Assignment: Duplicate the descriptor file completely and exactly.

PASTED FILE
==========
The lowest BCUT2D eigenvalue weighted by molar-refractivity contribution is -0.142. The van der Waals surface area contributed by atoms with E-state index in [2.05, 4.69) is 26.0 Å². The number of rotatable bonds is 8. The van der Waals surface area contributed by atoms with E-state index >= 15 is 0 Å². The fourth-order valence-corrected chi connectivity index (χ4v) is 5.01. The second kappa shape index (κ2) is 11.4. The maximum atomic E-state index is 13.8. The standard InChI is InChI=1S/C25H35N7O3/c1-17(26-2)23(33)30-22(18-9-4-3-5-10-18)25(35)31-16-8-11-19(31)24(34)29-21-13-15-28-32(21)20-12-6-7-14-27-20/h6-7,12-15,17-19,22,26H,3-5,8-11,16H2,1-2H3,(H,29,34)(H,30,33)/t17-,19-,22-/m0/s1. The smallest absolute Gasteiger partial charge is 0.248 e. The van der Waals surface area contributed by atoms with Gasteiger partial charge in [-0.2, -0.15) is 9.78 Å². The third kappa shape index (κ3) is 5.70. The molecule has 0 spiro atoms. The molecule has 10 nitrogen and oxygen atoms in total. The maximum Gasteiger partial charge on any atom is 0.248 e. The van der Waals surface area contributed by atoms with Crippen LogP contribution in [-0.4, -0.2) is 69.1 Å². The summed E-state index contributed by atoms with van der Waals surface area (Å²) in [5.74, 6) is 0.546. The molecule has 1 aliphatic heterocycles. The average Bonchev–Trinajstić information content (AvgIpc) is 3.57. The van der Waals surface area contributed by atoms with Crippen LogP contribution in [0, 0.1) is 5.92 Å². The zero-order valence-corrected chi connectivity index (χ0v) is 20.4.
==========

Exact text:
The lowest BCUT2D eigenvalue weighted by molar-refractivity contribution is -0.142. The van der Waals surface area contributed by atoms with E-state index in [2.05, 4.69) is 26.0 Å². The number of rotatable bonds is 8. The van der Waals surface area contributed by atoms with E-state index >= 15 is 0 Å². The fourth-order valence-corrected chi connectivity index (χ4v) is 5.01. The second kappa shape index (κ2) is 11.4. The maximum atomic E-state index is 13.8. The standard InChI is InChI=1S/C25H35N7O3/c1-17(26-2)23(33)30-22(18-9-4-3-5-10-18)25(35)31-16-8-11-19(31)24(34)29-21-13-15-28-32(21)20-12-6-7-14-27-20/h6-7,12-15,17-19,22,26H,3-5,8-11,16H2,1-2H3,(H,29,34)(H,30,33)/t17-,19-,22-/m0/s1. The smallest absolute Gasteiger partial charge is 0.248 e. The van der Waals surface area contributed by atoms with Gasteiger partial charge in [-0.2, -0.15) is 9.78 Å². The third kappa shape index (κ3) is 5.70. The molecule has 0 spiro atoms. The molecule has 10 nitrogen and oxygen atoms in total. The maximum Gasteiger partial charge on any atom is 0.248 e. The van der Waals surface area contributed by atoms with Crippen LogP contribution in [-0.4, -0.2) is 69.1 Å². The summed E-state index contributed by atoms with van der Waals surface area (Å²) in [5.74, 6) is 0.546. The molecule has 1 aliphatic heterocycles. The average Bonchev–Trinajstić information content (AvgIpc) is 3.57. The van der Waals surface area contributed by atoms with Crippen LogP contribution in [0, 0.1) is 5.92 Å². The zero-order valence-corrected chi connectivity index (χ0v) is 20.4.